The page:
1.6  However, general purpose financial reports do not and cannot provide all of the information that existing and potential investors, lenders and other creditors need. Those users need to consider pertinent information from other sources, for example, general economic conditions and expectations, political events and political climate, and industry and company outlooks.

If FRS 102 is derived from IFRS, as it undoubtedly is, it is not possible for the FRC to claim that it meets the needs of the stakeholders of financial statements, as it suggests that it does, when, as a matter of fact, the IFRS Foundation says that the financial statements that it produces are not intended to do so. Nothing has been added by the FRC to achieve that goal: instead it is fair to say that only extraction has taken place. That makes the achievement of this goal in FRS 102 even more unlikely than it is in IFRS, which now requires modification for this reason for UK use now EU standards no longer apply in this country.

Examples of items that are omitted from FRS 102 that should be included if the standard is to meet the needs of users of accounts prepared in accordance with its prescriptions include:

  • Country-by-country reporting;
  • A reconciliation of the current tax charge of a company for each year, for each jurisdiction in which it operates;
  • A further reconciliation of that current tax charge to the overall tax charge of the company for the year in question including deferred taxation;
  • A cash flow statement including identification of corporation tax paid in each year, or, in the case of smaller entities, a statement of source and application of funds which would in their case approximate to a cash flow statement but be easier to prepare and provide equivalent information for the benefit of all stakeholders, including the management of the entity itself;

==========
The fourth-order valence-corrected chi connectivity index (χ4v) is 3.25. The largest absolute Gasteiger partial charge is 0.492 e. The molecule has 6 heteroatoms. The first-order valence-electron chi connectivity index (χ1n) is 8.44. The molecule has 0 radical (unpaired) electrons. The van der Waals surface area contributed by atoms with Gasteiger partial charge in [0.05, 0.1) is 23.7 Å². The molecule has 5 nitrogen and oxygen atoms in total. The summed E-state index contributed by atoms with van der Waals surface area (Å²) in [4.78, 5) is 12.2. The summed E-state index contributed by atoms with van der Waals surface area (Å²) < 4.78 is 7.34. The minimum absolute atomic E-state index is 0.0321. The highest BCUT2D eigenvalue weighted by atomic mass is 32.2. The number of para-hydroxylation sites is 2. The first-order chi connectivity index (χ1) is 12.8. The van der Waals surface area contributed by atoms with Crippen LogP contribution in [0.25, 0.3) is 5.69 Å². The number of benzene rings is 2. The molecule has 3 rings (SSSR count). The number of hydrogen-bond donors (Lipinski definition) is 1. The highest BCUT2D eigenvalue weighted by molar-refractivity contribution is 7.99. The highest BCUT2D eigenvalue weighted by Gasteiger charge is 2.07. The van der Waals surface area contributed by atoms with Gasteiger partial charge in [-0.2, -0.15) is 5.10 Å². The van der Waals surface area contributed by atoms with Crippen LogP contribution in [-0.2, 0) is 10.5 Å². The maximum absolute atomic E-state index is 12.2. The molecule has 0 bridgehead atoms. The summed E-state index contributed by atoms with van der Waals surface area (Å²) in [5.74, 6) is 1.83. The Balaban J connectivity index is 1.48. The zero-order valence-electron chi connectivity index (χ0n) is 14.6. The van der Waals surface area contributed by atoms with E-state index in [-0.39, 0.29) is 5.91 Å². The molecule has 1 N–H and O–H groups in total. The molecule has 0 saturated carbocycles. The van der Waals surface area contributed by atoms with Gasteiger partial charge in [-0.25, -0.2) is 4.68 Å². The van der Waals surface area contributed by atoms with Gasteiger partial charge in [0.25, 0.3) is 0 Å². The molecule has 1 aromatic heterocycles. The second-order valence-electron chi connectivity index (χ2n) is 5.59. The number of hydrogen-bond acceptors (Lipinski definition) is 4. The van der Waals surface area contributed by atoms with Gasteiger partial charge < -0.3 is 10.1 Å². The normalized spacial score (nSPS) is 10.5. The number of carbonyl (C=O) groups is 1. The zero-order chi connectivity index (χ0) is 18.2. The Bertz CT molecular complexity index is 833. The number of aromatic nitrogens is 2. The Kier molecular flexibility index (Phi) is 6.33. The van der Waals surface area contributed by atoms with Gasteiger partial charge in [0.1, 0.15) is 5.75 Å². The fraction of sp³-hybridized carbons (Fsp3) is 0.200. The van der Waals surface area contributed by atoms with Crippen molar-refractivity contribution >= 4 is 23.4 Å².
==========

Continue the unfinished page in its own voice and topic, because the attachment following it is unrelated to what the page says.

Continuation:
• A statement of the directors’ remuneration for all companies, and disclosure of the sum paid to the highest paid director, without exception;
  • Disclosure of the average number of employees during the course of a period, split by gender;
  • Disclosure of the aggregate remuneration during a period (separating social security contributions and pension contributions), split by gender;
  • A statement on the average number of days taken to settle third party creditor liabilities;
  • A statement on the aggregate value added tax, PAYE taxation, council tax liabilities and other material taxes paid due by period, with disclosure in the cash flow statement of the sums paid and in the balance sheet the aggregate liabilities owing, each on a country-by-country reporting if appropriate;
  • For medium and large entities, a statement of the estimated carbon footprint of the company in the year and the of the plans that the directors have to eliminate it[4].

There are clearly other issues that might be discussed: we have focussed on that that we know to be of particular concern. Our focus is heavily influenced by our discussions with the following groups:

  • local authorities seeking to pursue ethical procurement;
  • pension funds wishing to allocate capital ethically;
  • sustainability campaigners;
  • international trade justice campaigners;
  • tax justice campaigners;
  • business owners.

We suggest that these issues need to be resolved before the issues concerning computer tagging of data are addressed.

[1] https://www.frc.org.uk/document-library/accounting-and-reporting-policy/2018/frs-102-frs-applicable-in-the-uk-and-republic-of-i

[2] https://www.frc.org.uk/document-library/accounting-and-reporting/2015/overview-of-the-financial-reporting-framework

[3] https://www.ifrs.org/issued-standards/list-of-standards/conceptual-framework/

[4] We would refer you to our work on sustainable cost accounting http://www.corporateaccountabilitynet.work/wp-content/uploads/2019/12/SCANov2019.pdf